- December 4, 2018
- By Caroline Bourke
- 0 comments
New review finds that the UK is falling behind in cancer care
In September of this year, I wrote about how the growing staffing crisis in histopathology is impacting on the diagnosis and treatment of cancer in the NHS, click here to read more.
This week, the Health Foundation published its review of 20 years of cancer detection and treatment in the NHS, click here to read the review . The review, Unfinished Business, states that whilst progress has been made in the diagnosis and treatment of cancer and that survival rates have improved significantly, the UK is still lagging behind many countries including Australia, Sweden and Canada.
Improvements have been made largely owing to greater investment in staff and new technology together with the development of a multi-disciplinary team approach to cancer care. However, despite this, 5 year survival rates have not caught up with those of comparable countries in respect of the most common cancers such as breast, colon, lung and ovarian cancer.
What can be done to improve this? The review identifies that early diagnosis is key and that rates have to improve; they have been static for the past 2 years. The Government has announced that a new cancer strategy will be part of the long-term plan for the NHS with the intention that by 2028, three in four cancer patients should be diagnosed at an early stage. This means that improvements will need to be made in primary care and how and when GPs refer patients with suspected cancer for further investigation. It is recommended that NICE Guideline 12, which states that GPs should refer patients for further investigation if they have symptoms suggestive of a risk of cancer of 3% or more, is properly implemented and that GPs are made fully aware of it.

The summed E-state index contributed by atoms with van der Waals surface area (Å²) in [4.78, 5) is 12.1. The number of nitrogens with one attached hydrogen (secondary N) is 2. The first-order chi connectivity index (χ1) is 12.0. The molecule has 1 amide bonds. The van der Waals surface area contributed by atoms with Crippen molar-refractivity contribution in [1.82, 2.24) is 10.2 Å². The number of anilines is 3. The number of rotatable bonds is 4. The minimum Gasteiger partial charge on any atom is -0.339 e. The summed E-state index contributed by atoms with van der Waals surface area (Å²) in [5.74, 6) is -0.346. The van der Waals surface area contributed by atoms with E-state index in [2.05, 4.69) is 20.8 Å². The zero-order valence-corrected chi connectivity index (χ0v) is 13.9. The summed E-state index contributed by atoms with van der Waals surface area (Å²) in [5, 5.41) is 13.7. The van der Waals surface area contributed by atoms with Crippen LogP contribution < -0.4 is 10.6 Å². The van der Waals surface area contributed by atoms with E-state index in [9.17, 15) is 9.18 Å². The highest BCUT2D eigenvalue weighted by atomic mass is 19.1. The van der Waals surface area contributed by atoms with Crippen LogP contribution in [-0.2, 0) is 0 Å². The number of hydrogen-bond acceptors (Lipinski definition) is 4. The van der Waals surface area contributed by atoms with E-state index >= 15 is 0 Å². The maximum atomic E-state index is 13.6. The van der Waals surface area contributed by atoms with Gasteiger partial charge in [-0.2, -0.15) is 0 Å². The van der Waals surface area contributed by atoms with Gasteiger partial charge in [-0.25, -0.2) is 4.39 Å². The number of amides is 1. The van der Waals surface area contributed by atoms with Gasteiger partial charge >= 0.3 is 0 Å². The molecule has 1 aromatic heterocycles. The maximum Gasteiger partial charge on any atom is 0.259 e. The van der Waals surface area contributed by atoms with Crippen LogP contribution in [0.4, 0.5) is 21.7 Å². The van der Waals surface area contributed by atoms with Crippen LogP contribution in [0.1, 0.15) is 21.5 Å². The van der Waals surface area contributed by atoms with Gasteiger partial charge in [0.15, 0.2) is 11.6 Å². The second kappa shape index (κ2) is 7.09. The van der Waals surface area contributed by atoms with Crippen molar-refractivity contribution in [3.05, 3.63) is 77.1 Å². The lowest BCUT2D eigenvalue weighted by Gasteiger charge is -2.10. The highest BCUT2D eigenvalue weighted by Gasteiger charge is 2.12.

In addition, patients should ensure that they take up routine screening such as bowel screening and see their GP at an early stage if they are concerned about their symptoms. The report considers that patients often worry about bothering their GP with symptoms they think might turn out to be nothing. Better education is therefore needed on the early signs and symptoms of at least the most common cancers.
A greater number of early referrals will of course impact on hospital care in an already overwhelmed system. With staff shortages in cancer care and across the NHS generally, cancer waiting times at their worst ever and the closure of cancer treatment centres meaning that patients are having to travel long distances to access care, it is difficult to see how significant change can be effected in the near future. Much more funding will be needed to plug the gaps which already exist and to start to facilitate improvement.
Crucially, the review considers that if the recommended changes are made, 10,000 lives could be saved each year. As recent research shows that 1 in 2 people will be diagnosed with cancer in their lifetime, it is imperative for cancer patients present and future that these targets are achieved. However, it is clear that this will not happen without major investment.
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